Try out the motivation techniques to see what works for you.

At the end of the day, all motivation really comes down to self-motivation, and you get better at motivation by building your self-awareness.

Learn how to push your own buttons from the inside out.

Join over 210,000 readers. Get a free weekly update via email here.

This piece originally appeared on Sources of Insight

How to get motivation boost when you're not moving forward

Focus on the task, not how you feel about it.

No matter how generally motivated you are, all of us have some tasks that we don’t want to do. Maybe we find them boring, pointless, draining, time consuming, annoying, or anxiety producing. So how do you get motivated in these types of situations? The first step is to recognize that getting motivated doesn’t mean that you have to experience a particular feeling. You can decide to do something without ever getting excited about it by finding a personally meaningful reason to do it. Next, you have to come up with a strategy. Try involving other people; positive social pressure can provide the impetus to get something done. It’s also helpful to pair unpleasurable activities with pleasurable ones to increase your overall mood.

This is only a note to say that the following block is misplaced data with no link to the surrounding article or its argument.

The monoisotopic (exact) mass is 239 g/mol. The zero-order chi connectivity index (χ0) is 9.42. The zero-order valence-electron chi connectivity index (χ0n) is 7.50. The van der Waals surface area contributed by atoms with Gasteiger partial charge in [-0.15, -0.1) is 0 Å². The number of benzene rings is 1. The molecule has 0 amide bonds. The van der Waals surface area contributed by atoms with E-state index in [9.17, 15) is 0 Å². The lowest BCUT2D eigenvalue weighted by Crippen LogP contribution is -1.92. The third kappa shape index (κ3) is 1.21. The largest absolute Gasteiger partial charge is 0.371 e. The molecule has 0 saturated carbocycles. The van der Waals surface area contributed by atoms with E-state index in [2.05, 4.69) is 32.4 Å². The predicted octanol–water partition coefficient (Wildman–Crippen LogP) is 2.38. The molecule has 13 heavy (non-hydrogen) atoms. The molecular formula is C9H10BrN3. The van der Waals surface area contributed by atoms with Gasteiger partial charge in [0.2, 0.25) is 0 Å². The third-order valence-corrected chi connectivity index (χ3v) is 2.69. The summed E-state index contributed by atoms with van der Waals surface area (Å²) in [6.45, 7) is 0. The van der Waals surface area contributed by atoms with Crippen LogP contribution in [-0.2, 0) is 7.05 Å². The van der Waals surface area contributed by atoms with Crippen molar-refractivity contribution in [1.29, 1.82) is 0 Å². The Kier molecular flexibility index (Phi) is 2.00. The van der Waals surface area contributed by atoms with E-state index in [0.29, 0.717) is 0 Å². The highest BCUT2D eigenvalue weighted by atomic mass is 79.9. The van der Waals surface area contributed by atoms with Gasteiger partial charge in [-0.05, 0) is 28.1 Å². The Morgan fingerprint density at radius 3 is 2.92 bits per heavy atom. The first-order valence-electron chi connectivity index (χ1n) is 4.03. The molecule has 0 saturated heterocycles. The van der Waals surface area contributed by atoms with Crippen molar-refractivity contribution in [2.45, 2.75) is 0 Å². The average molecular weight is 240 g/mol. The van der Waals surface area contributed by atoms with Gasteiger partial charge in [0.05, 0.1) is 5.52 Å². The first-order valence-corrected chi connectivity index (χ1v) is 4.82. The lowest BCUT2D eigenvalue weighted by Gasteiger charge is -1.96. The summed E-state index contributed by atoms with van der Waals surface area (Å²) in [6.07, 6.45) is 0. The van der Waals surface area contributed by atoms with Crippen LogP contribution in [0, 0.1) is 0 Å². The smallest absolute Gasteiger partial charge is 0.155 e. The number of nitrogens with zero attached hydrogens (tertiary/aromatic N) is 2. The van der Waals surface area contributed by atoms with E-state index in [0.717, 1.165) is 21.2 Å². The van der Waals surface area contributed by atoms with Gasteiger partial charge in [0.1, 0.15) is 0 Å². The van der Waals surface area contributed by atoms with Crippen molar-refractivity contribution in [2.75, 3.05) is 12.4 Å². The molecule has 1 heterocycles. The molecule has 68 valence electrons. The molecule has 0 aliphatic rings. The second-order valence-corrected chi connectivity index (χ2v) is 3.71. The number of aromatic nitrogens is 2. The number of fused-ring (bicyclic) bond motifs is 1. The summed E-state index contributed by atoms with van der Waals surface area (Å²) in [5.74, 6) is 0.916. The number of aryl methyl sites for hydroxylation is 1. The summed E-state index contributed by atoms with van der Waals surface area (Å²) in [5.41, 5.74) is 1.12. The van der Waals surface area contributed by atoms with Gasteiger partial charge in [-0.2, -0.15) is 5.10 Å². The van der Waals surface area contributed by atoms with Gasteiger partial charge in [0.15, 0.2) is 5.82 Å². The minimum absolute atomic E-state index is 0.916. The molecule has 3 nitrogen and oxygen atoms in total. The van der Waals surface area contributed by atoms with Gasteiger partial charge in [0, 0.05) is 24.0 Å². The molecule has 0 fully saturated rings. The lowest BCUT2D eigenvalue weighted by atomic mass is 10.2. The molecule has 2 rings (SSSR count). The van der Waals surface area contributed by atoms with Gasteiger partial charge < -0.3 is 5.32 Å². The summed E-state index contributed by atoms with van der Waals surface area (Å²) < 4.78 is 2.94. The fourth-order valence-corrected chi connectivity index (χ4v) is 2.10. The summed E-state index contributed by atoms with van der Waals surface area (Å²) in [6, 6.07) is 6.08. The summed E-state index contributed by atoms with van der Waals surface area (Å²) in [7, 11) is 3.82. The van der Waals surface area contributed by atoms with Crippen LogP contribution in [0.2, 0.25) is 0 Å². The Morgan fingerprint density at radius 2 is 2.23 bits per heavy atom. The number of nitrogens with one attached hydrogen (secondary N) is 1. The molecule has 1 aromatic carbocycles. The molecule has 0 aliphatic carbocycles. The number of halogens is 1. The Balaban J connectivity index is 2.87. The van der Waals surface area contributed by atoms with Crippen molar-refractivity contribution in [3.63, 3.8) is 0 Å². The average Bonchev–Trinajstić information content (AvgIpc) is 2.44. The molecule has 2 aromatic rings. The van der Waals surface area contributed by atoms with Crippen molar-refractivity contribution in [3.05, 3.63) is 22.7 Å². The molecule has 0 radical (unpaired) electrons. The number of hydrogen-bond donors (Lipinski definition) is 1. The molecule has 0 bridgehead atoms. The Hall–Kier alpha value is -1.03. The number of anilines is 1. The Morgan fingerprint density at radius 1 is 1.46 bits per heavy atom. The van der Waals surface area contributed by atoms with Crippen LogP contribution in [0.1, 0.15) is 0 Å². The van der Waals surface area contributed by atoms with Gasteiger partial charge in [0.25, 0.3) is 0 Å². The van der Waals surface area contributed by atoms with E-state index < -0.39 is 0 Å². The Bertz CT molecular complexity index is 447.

Focus on the task, not how you feel about it.

No matter how generally motivated you are, all of us have some tasks that we don’t want to do. Maybe we find them boring, pointless, draining, time consuming, annoying, or anxiety producing. So how do you get moving in these types of situations?

The first step is to recognize that getting motivated doesn’t mean that you have to experience a particular feeling, like excitement or anticipation. Instead, motivation is simply one or more reasons you have for acting in a certain way. You can decide to do something without ever getting excited about it by finding a personally meaningful why.

For example, you could choose to do something because it will:

  • Lower your anxiety.
  • Benefit someone who you care about.
  • Lead to financial gain.
  • Avoid a negative consequence.
  • Make you feel good about yourself.
  • Clear your mind.
  • Align with your values.
  • Reduce stress.